Our Experts Explain: The Rules of a Broken Putter July 9, 2015 | FAR HILLS, N.J. By Kathryn Belanger, USGA

After breaking his putter, Robert Streb used a 56-degree wedge for nine holes at the PGA Tour's Greenbrier Classic. (Darren Carroll/Getty Images)

Even if you were not watching the PGA Tour’s Greenbrier Classic on July 5, you probably heard about Robert Streb’s unusual putting method on the inward nine of the final round. Social media exploded when Streb made a 30-foot birdie putt with his 56-degree wedge. He went on to make five birdies over his last nine holes while putting with his wedge.

Streb decided to putt with a wedge after he broke the head off his putter when he tossed it toward his golf bag after a missed putt on the ninth hole.

“(I) meant to lightly land it next to the bag, and it didn't make it quite far enough, hit the bottom of the bag and the head flew off,” Streb said. “So I was like, huh, that's not good.”

Under the Rules of Golf, if a club is damaged other than in the normal course of play, rendering it non-conforming or changing its playing characteristics, the club must not subsequently be used or replaced during the stipulated round – see Rule 4-3b.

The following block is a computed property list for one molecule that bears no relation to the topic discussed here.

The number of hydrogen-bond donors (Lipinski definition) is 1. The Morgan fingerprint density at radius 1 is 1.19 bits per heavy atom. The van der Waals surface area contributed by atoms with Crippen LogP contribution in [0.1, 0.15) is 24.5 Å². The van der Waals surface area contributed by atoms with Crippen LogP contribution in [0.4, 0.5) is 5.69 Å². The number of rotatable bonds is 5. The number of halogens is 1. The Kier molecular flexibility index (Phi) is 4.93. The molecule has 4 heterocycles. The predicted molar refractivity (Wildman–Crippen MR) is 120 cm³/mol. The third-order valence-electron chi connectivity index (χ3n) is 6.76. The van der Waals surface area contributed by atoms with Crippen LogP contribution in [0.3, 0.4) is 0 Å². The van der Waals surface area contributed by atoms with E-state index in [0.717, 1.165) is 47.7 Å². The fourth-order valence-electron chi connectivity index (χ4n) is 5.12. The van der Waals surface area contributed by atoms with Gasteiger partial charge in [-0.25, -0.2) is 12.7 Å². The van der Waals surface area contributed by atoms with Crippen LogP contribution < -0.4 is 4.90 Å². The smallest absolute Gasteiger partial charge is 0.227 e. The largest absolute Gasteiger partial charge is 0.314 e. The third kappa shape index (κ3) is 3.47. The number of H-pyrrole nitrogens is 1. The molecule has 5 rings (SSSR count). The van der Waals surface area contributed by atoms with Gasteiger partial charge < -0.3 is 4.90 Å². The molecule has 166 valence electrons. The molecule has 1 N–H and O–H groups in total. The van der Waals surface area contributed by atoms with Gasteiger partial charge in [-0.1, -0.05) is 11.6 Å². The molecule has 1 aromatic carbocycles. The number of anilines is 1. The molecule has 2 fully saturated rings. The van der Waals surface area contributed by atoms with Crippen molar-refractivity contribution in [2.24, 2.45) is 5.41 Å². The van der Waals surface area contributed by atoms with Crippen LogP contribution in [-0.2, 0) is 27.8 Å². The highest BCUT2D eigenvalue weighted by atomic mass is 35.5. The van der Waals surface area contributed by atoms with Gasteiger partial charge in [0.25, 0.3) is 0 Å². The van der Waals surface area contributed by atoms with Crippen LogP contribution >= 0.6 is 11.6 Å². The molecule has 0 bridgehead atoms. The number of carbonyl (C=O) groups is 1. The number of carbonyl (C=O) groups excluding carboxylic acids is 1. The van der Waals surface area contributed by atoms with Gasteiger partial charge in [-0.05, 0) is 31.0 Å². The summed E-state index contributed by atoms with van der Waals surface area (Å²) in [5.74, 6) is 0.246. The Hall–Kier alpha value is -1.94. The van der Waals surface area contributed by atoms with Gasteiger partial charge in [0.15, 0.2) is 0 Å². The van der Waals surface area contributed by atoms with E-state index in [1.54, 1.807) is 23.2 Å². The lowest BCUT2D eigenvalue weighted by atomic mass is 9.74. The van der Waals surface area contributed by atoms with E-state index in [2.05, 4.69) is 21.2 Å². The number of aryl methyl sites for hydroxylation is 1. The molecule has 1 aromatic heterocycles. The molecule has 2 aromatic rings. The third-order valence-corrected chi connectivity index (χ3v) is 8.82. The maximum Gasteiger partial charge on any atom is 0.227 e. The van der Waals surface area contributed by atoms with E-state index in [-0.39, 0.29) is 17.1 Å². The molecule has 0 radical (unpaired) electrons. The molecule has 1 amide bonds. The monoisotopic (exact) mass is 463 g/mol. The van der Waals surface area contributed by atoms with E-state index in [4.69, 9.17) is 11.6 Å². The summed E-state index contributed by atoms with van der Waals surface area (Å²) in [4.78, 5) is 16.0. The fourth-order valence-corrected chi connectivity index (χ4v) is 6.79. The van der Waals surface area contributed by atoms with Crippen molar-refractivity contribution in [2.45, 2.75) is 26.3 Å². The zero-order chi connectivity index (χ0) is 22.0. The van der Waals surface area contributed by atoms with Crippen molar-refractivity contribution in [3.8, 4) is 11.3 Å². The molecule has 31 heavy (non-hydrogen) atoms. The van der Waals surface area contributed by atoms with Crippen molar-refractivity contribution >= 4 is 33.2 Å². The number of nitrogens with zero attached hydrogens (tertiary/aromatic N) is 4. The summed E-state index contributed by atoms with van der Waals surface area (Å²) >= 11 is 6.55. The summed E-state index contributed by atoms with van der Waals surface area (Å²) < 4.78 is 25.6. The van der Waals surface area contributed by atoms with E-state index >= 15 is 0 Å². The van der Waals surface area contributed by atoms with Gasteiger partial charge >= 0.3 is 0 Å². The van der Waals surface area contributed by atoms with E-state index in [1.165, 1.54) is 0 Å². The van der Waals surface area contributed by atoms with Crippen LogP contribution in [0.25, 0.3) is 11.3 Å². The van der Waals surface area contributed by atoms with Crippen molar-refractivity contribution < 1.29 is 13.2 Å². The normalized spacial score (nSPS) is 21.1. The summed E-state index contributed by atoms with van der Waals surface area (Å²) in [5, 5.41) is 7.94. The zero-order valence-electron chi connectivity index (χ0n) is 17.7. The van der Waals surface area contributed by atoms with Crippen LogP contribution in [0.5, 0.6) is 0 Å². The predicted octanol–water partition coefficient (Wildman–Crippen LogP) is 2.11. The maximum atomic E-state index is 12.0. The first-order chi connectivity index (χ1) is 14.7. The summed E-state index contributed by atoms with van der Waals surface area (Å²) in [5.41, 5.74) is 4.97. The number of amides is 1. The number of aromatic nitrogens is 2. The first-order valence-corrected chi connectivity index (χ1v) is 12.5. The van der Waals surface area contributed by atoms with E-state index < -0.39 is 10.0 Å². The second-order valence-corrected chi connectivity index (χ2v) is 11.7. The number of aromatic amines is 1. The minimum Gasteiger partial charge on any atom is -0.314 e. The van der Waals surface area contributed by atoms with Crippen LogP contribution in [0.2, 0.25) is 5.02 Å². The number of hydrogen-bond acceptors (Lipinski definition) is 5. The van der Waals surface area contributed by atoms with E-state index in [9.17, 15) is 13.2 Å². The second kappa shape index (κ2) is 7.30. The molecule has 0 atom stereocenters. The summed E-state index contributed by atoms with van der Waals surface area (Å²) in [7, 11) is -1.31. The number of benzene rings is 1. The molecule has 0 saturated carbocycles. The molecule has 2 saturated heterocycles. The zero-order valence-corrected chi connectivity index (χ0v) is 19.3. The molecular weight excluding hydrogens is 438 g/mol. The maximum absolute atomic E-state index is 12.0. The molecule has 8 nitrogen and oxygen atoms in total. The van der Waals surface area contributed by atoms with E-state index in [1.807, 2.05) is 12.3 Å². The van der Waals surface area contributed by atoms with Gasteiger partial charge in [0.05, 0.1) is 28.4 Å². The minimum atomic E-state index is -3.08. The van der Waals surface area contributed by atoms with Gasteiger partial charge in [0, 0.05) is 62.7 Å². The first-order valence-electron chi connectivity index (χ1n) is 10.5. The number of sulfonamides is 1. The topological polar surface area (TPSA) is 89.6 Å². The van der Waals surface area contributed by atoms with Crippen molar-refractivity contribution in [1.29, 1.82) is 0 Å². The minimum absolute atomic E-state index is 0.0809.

Decision 4-3/1 provides clarification on the meaning of the term “normal course of play.” The term is intended to cover all reasonable acts but specifically excludes cases of abuse. Making a stroke, practice swing or accidentally dropping a club are examples of acts that are in the “normal course of play.” Throwing a club, whether in anger, in retrieving a ball, or otherwise; or “slamming” a club into a bag are acts that are not in the “normal course of play.”

Since Streb’s putter was damaged other than in the normal course of play and rendered non-conforming, he was not permitted to use the putter or replace it for the remainder of his final round. 

While most players almost always use their putter to make a stroke on the putting green, a player is permitted to putt with any club in his bag. Without a putter, Streb decided to use a wedge to putt for the remainder of the round.

Streb played well enough to move into a tie for the lead and participate in a four-way, hole-by-hole playoff. In stroke play, when a tie is decided by playoff, a new stipulated round begins. Accordingly, Streb was permitted to replace the broken club – see Decision 4-3/12. So he decided to retire the wedge and use a new putter for the playoff, which was eventually won by Danny Lee.